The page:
Hustle and Flow Sound Dampening Tactics

Sound absorbing ceiling panels

There is a scene in the movie Hustle and Flow, a quasi-drawn from real life picture, where the individual, the protagonist, papers his walls with cardboard cup holders. It’s an old house in a poor neighborhood in Memphis, where he doesn’t want to disturb his neighbors (or give away his sick beat).

He’s attempting to rap to a hip-hop hook and the movie, which stars Anthony Anderson and Terrence Howard among others, focuses on an individuals–a pimp in this case–trying to make it big with one hook. It’s an attempt that includes all the focus on the music within the movie and that big moment when he alters the walls of the room to provide noise canceling.

For all budding musicians, whether they be guitarists or singers or drummers or the like, practicing in a home is possibly what gives the best benefit before a gig or a tour. With two out of five musicians self-employed and possibly lacking a place to play before a gig, the use of noise canceling equipment in a home to buffer the sound is crucial.

Why is it crucial?

Number one, canceling the noise in a home when playing music keeps the neighbors and other members of the house from hearing the noise. Although it is music and it can be great music, a certain amount of fiddling comes with that before the actual song. Also, the neighbors and people within the home are not likely going to want to hear the same song over and over.

The ability to play music in the home while practicing and enjoying the solitude before a gig–a time when experimentation and the joy of playing is important–is a great facet of every day musician life. It is important, however, to take the preferences of neighbors and other people in the home before playing.

In 2014, 173,300 people worked as musicians. Employment of musicians and singers is expected to only grow 3% from 2014 to 2024, making the growth slower compared to other occupations. Working as a musician can be difficult, with late night gigs and constant shows (or not constant shows), and the prospect of having other employment.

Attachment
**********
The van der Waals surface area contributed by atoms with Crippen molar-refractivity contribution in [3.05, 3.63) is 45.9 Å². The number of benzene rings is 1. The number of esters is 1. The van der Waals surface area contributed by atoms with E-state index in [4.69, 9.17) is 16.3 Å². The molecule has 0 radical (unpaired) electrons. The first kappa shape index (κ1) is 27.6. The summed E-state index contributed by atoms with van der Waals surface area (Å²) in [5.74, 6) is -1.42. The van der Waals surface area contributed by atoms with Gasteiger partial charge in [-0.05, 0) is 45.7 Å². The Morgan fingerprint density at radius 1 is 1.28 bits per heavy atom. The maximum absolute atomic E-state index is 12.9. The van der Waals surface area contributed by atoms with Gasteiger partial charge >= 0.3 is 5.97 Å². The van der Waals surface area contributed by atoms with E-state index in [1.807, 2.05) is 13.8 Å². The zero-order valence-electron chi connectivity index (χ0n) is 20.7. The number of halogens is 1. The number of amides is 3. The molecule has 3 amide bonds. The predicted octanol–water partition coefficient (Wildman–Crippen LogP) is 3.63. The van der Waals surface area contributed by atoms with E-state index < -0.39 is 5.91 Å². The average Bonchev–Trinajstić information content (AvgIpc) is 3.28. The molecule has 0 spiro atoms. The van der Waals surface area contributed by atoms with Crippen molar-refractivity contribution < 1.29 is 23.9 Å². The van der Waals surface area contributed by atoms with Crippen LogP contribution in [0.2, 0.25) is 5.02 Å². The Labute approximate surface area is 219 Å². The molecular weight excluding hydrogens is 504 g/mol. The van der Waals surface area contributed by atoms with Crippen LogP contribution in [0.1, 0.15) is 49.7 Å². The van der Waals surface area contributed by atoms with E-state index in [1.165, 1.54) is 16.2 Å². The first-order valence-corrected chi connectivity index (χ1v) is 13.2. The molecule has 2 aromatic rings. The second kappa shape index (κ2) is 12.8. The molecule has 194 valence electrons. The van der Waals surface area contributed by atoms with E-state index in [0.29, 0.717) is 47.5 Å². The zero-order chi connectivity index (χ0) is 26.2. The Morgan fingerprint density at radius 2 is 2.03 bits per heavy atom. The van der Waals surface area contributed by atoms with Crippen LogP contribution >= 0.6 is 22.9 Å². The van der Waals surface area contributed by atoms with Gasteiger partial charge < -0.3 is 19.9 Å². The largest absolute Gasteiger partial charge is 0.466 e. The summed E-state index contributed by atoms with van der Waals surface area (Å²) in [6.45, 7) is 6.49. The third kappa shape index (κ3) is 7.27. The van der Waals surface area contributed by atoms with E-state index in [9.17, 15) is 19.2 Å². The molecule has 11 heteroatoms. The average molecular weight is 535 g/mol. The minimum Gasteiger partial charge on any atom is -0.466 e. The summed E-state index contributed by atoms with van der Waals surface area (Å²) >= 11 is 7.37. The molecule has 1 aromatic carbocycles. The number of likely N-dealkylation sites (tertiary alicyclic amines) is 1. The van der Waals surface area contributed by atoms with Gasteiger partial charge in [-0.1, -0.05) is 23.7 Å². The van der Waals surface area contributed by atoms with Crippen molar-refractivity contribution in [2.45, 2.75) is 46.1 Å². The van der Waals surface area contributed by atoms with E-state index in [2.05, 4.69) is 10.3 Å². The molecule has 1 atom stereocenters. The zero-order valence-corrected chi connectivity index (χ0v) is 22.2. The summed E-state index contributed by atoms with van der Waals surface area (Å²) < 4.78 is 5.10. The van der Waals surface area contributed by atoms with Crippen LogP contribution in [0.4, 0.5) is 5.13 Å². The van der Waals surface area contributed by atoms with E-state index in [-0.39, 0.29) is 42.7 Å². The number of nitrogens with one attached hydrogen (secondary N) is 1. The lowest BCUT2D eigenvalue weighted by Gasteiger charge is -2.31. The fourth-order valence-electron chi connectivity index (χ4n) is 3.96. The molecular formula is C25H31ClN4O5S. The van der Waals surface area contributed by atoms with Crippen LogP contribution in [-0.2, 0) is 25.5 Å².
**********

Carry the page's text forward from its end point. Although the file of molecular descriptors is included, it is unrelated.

Every musician who is budding and starting off has a choice to make in terms of their ability to land jobs and gigs: As people say in Memphis, hustle harder. Getting gigs requires good performances that will attract major players in the music industry to look you up, while networking also plays a huge role.

Networking, when it comes to any job but especially with music, plays a crucial role in getting gigs. It is possible to go around to all the different venues and drop them a track or a CD to look at, but finding gigs and being hired require a person that has hiring preferences, which often comes from networking in the right places.

And then there is practice. There are four tactics that are necessary for sound proofing: adding mass, damping, decoupling, and filling air gaps. Adding mass is similar to the cardboard that was placed in the room in Hustle and Flow. The cardboard adds mass to the wall.

Acoustic wedge panels are an option for soundproofing walls. It’s recommended that you purchase 12×12 panels with a 2″ depth curve. These are good for absorption of high to low frequencies. These soundproof wall panels often come with a peel-off adhesive already in place. They also are considered sounds insulating panels.

Decoupling often makes it more difficult to block low frequencies. If you’re looking for sounds insulating walls, it is often important to add a damping material to the decoupling, which allows them together to block the low frequencies and the high frequencies with a form of balance.

Surfaces partially hinder sound waves going through one room to other. When considering how many sound wall panels to put on for sounds insulating walls, look at the 1% rule. If 1% of the wall is uncovered, 50% of the sound will make it through to the other room. This is important if you’re looking at sounds insulating walls.

Sounds insulating walls can be accomplished in a number of ways. The people in Hustle and Flow used cardboard cup holders, like from McDonald’s to cover every square inch of their recording room.

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